WELFARE cuts have rolled back years of progress for disabled people, according to campaigners in Glasgow.
Tougher work capability assessments removing benefit and the 'bedroom tax' have led to fears that disabled people will become poorer and more isolated from society.
Glasgow Disability Alliance has responded to the Scottish Parliament Welfare Reform Committee by giving their members' experiences of the cuts and fears for the future.
Many are concerned with cuts to benefits they will lose the cash used to pay for adapted cars and electric scooters.
Other are concerned the loss of payments for life they will not be able to keep up pay for adaptations to their homes
In the submission to the committee, Tressa Burke, chief executive of the GDA, said: "The raft of measures being imposed on disabled people have already rolled back decades of progress in relation to disabled people's civil and legal rights to Independent Living.
"In addition, the DWP will introduce further measures which will cause thousands more disabled people to be imprisoned in their homes, homes which are no longer secure or affordable, thanks to the bedroom tax."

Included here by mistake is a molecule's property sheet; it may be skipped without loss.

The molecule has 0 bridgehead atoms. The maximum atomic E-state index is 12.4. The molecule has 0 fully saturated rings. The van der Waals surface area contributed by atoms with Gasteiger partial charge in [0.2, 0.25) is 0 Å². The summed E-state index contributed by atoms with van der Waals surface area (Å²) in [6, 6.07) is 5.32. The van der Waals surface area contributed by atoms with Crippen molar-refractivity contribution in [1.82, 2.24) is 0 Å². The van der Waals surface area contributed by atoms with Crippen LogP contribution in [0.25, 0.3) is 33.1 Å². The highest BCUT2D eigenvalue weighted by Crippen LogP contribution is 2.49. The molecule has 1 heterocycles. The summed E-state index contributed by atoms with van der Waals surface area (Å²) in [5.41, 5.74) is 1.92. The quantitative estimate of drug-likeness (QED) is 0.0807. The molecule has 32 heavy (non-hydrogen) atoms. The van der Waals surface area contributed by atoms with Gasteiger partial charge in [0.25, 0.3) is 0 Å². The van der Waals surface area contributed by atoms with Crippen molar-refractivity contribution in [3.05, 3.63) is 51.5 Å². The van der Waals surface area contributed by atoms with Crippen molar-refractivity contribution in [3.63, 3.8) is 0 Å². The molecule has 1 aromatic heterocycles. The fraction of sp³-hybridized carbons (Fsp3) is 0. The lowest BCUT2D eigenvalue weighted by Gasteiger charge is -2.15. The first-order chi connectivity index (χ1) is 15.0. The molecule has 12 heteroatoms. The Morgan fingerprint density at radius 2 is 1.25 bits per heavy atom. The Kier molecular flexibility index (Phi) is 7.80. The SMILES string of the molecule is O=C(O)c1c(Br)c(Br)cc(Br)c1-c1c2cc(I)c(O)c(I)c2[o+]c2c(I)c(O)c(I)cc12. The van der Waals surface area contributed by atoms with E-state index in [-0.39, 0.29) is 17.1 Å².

Changes to Disability Living Allowance (DLA) to Personal Independence Payments (PIP) make it harder to claim with the benchmark of being able to walk 50m considered fit for work, being cut to 20m meaning many are now ineligible.
Ms Burke added: "Many people, who can walk a little, 50m rather than 20m, will lose essential vehicles, including adapted cars or specially converted wheelchair accessible vehicles.
"Those who use their higher rate DLA to hire/purchase a specialist powered wheelchair scooter will in effect 'lose their legs', their independence and the means to travel outside their home with some dignity."
The GDA asked members to tell of their experience and told the committee how changes has affected individuals
The responses included one from Kirsty B, aged 33 from Glasgow. She said: "If I go on to PIP, and if the criteria changes I could lose my mobility car, which for me is an absolute life line, it's my legs. As I keep telling my family, if I lose my car I lose my legs, I lose my independence, my dignity, and I lose control over the choices I want to make rather than having to depend on everybody else 24/7."
Gary, aged 25, said: "The government is wanting me to pay for an extra bedroom that I never asked for. It was the house allocated to me, because it was the only accessible house available at the time."